The arctic regions continue to be an area of special concern. In the early 1970s joint government and industry surveys of the BEAUFORT SEA paved the way for current hydrocarbon exploration. A few years later, the Eastern Arctic Marine Environmental Studies program gathered extensive baseline information about marine ecosystems and circulation patterns in Baffin Bay, Lancaster Sound and adjacent passages. Geophysical and oceanographic expeditions to the deep Arctic Ocean north of the archipelago, such as the Lomonosov Ridge Experiment (LOREX, 1979) and the Canadian Expedition to Study the Alpha Ridge (CESAR, 1983), have confirmed Canada's interests in the High North. More recently, the Canadian Arctic Shelf Exchange Study (CASES, 2000-04) of the oceanography of the eastern Beaufort Sea and the Amundsen Gulf and the creation of ArcticNet, a multidisciplinary, Canada-wide centre of excellence, have added considerable impetus to ARCTIC OCEANOGRAPHY.
The history of seafloor spreading and its relation to the formation of deep-sea mineral deposits are also of great interest. In Canada seafloor spreading occurs off the BC coast at the Juan de Fuca and Explorer ridges. Here are submarine mountain chains where new ocean floor is continually being created. Rich mineral deposits have already been discovered, partly through Canadian participation in the International Ocean Drilling Program (see OCEAN MINING; PLATE TECTONICS).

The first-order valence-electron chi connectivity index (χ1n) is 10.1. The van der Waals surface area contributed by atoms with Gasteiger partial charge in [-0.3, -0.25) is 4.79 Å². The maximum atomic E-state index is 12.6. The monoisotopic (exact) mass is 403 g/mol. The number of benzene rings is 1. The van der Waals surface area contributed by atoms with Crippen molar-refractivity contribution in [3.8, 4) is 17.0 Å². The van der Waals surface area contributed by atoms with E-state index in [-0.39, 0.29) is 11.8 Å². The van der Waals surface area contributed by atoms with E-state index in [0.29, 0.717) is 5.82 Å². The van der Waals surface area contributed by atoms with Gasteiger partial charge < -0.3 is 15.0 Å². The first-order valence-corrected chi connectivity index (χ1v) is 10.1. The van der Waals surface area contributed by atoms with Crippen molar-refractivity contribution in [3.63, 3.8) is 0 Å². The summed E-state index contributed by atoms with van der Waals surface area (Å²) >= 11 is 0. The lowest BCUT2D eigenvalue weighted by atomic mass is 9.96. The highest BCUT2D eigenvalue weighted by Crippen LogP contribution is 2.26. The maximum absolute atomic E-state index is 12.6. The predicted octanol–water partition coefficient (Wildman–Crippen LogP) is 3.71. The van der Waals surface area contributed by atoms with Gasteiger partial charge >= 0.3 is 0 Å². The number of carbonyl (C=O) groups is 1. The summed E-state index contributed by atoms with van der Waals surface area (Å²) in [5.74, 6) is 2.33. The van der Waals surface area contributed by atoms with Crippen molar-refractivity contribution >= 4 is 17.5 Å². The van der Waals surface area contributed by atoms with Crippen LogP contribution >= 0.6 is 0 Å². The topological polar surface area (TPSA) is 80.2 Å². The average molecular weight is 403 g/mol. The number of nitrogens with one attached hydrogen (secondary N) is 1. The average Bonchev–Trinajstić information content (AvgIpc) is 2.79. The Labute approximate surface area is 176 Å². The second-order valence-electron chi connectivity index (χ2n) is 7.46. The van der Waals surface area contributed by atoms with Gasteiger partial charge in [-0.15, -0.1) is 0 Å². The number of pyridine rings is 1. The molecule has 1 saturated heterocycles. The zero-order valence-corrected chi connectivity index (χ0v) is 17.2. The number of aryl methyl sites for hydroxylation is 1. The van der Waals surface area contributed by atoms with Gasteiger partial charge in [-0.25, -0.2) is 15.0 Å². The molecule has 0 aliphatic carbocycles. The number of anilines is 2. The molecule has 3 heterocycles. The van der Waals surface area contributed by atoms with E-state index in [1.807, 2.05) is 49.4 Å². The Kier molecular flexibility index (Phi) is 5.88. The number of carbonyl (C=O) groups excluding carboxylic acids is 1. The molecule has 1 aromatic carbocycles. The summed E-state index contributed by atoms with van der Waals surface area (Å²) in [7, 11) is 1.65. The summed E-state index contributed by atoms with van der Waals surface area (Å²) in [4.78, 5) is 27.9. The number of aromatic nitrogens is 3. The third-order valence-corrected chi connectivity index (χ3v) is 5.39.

Because the ocean knows no political boundaries, Canada must collaborate with other countries in learning about the oceans and managing marine resources. Canada is thus a member of many international scientific organizations such as the International Council for the Exploration of the Sea and the North Pacific Marine Science Organization. Canadian oceanographers also participate in the elucidation of fundamental problems of a global nature, such as the role played by the oceans in climate change (through the international Geosphere-Biosphere Program).